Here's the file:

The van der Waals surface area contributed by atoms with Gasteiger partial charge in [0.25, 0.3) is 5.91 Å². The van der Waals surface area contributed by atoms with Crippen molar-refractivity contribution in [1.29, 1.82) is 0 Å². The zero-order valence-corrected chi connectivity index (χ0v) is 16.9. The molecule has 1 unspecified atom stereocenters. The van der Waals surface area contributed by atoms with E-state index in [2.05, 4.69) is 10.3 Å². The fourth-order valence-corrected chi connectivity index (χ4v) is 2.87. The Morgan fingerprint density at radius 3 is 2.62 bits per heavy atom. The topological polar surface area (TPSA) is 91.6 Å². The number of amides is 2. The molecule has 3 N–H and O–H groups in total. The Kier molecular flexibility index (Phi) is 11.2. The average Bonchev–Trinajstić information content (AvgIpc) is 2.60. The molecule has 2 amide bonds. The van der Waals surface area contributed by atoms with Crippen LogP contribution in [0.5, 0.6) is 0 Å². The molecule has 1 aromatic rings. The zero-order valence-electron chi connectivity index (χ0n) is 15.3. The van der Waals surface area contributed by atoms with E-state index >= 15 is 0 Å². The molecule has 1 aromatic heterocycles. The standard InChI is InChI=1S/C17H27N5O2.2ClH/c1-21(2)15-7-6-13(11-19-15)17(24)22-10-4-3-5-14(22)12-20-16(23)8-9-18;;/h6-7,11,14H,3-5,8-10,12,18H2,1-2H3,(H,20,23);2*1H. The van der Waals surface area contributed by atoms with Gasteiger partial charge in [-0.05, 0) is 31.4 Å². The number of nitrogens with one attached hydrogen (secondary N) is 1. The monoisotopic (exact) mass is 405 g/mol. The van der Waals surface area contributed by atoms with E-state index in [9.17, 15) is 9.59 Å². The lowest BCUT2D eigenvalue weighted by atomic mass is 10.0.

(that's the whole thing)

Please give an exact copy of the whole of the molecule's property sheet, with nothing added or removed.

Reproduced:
The van der Waals surface area contributed by atoms with Gasteiger partial charge in [0.25, 0.3) is 5.91 Å². The van der Waals surface area contributed by atoms with Crippen molar-refractivity contribution in [1.29, 1.82) is 0 Å². The zero-order valence-corrected chi connectivity index (χ0v) is 16.9. The molecule has 1 unspecified atom stereocenters. The van der Waals surface area contributed by atoms with E-state index in [2.05, 4.69) is 10.3 Å². The fourth-order valence-corrected chi connectivity index (χ4v) is 2.87. The Morgan fingerprint density at radius 3 is 2.62 bits per heavy atom. The topological polar surface area (TPSA) is 91.6 Å². The number of amides is 2. The molecule has 3 N–H and O–H groups in total. The Kier molecular flexibility index (Phi) is 11.2. The average Bonchev–Trinajstić information content (AvgIpc) is 2.60. The molecule has 2 amide bonds. The van der Waals surface area contributed by atoms with Crippen LogP contribution in [0.5, 0.6) is 0 Å². The molecule has 1 aromatic rings. The zero-order valence-electron chi connectivity index (χ0n) is 15.3. The van der Waals surface area contributed by atoms with E-state index >= 15 is 0 Å². The molecule has 1 aromatic heterocycles. The standard InChI is InChI=1S/C17H27N5O2.2ClH/c1-21(2)15-7-6-13(11-19-15)17(24)22-10-4-3-5-14(22)12-20-16(23)8-9-18;;/h6-7,11,14H,3-5,8-10,12,18H2,1-2H3,(H,20,23);2*1H. The van der Waals surface area contributed by atoms with Gasteiger partial charge in [-0.05, 0) is 31.4 Å². The number of nitrogens with one attached hydrogen (secondary N) is 1. The monoisotopic (exact) mass is 405 g/mol. The van der Waals surface area contributed by atoms with E-state index in [9.17, 15) is 9.59 Å². The lowest BCUT2D eigenvalue weighted by atomic mass is 10.0.